How Michigan communities can, and should, spend billions in Biden stimulus
LANSING—Government officials across Michigan are confronting something of a welcome challenge this spring: The need to design programs and systems to maximize billions of dollars in federal stimulus funding heading their way — and spend it down before the federal government can take it back at the end of 2024.
“We’re going to have to buy buckets to hand out money from,” Ingham County Commissioner Mark Grebner joked in March after learning Ingham is in line for nearly $57 million from the federal government.
“Maybe we could have parades and throw dimes at children?”
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Michigan cities, townships, villages and counties are expected to receive a combined $4.4 billion from the latest COVID-19 stimulus package signed into law last month by President Joe Biden, according to initial estimates. Half the money should reach local governments this year, with the other half arriving in 2022.
That's the equivalent of $441 for each of Michigan's roughly 10 million residents, many of whom already qualified for their own $1,400 stimulus checks.
All told, the $1.9 trillion federal stimulus plan is expected to provide $10 billion for governments across Michigan: the $4.4 billion for local governments plus another $5.6 billion for state government, which Democratic Gov. Gretchen Whitmer and the Republican-led Legislature will need to negotiate.
And that’s separate from Biden’s $2 trillion infrastructure proposal unveiled last week.
Experts say the “rescue plan” presents huge opportunities for local government officials to not only meet immediate needs and rebuild economies that suffered during the pandemic, but to also think long-term, with an eye on equity, and begin to invest in infrastructure that will last decades beyond the public health crisis.
“It’s hard to exaggerate how big of a deal it is,” said Stephanie Leiser, who leads the Local Fiscal Health Project at the University of Michigan’s Center for Local, State, and Urban Policy.
“I’ve heard it compared to the New Deal, and I think this is a good way for communities to kind of frame this, as a really big injection of resources, and probably not one they’re likely to get again for a long time.”
The federal stimulus law includes some restrictions on how the money can be spent — states can’t use it to cut taxes, and local governments can’t prop up struggling pension funds — although it is more flexible than earlier stimulus packages. Officials are awaiting additional guidance, as well as exact funding levels, from the U.S. Treasury, which they expect by early May.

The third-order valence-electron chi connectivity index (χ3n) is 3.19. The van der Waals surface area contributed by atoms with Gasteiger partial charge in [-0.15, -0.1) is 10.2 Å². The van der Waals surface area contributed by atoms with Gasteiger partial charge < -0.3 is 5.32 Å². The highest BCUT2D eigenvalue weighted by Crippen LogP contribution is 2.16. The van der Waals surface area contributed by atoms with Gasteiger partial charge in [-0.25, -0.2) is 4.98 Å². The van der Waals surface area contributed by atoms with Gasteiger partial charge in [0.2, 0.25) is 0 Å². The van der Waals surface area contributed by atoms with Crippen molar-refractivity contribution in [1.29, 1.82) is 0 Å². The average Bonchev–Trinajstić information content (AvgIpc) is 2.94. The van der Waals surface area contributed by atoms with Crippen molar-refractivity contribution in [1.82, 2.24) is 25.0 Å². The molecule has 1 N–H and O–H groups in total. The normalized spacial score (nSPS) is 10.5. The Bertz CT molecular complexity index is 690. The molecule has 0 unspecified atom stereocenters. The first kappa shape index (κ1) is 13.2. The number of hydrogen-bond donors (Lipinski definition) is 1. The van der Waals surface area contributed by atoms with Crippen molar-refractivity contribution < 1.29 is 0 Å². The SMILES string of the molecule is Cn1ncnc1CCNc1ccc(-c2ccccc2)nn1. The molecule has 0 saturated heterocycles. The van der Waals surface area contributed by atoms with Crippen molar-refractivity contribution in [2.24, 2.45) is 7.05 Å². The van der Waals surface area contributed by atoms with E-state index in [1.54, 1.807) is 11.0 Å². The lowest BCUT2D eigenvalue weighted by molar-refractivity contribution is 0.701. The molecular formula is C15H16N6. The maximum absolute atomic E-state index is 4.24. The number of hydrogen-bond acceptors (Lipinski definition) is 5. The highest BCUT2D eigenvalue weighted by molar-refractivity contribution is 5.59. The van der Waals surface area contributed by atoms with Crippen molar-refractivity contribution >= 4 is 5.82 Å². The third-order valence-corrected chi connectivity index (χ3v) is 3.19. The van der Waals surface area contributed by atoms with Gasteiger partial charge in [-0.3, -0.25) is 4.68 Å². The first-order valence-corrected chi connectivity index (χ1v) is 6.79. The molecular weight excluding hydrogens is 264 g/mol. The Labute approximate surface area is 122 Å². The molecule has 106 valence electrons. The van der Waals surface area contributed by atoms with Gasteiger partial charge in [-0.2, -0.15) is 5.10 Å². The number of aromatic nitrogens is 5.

But spending discussions have already begun as officials anticipate funding that in some cases will rival their annual operating budgets.
The immediate priority is “taking care of people,” but beyond that, local governments should focus on making “generational change,” said state Sen. Adam Hollier, a Detroit Democrat who has a master’s degree in urban planning. “And if we're talking generational change, it's real infrastructure. That's removing lead and copper lines, and taking those out.”
The stimulus also includes ambitious national programs that could lift 117,000 Michigan children out of poverty, and additional funding for tribal communities. There’s also money for local transit systems in Michigan, including $250 million for cities from Benton Harbor to Saginaw, and another $20.6 million for rural transit agencies.
Some local governments will focus their spending on immediate business or resident relief programs to help restore the pre-pandemic economy, and that’s reasonable given the number of businesses and people that “got crushed” financially over the past year, said Lou Glazer, president of Michigan Future Inc., a nonprofit focused on encouraging a “knowledge-driven” economy.
“But the wisest use of this money is to try to begin to make structural reforms” that will last for years, Glazer said. “What are the basic services, infrastructure and amenities that they have underinvested in, probably for decades, that are needed to be an attractive place where people live, work and play?”
Here's what we know so far about how the money can be spent — and how a variety of experts say it should be spent to maximize its impact.
Relief programs for businesses, residents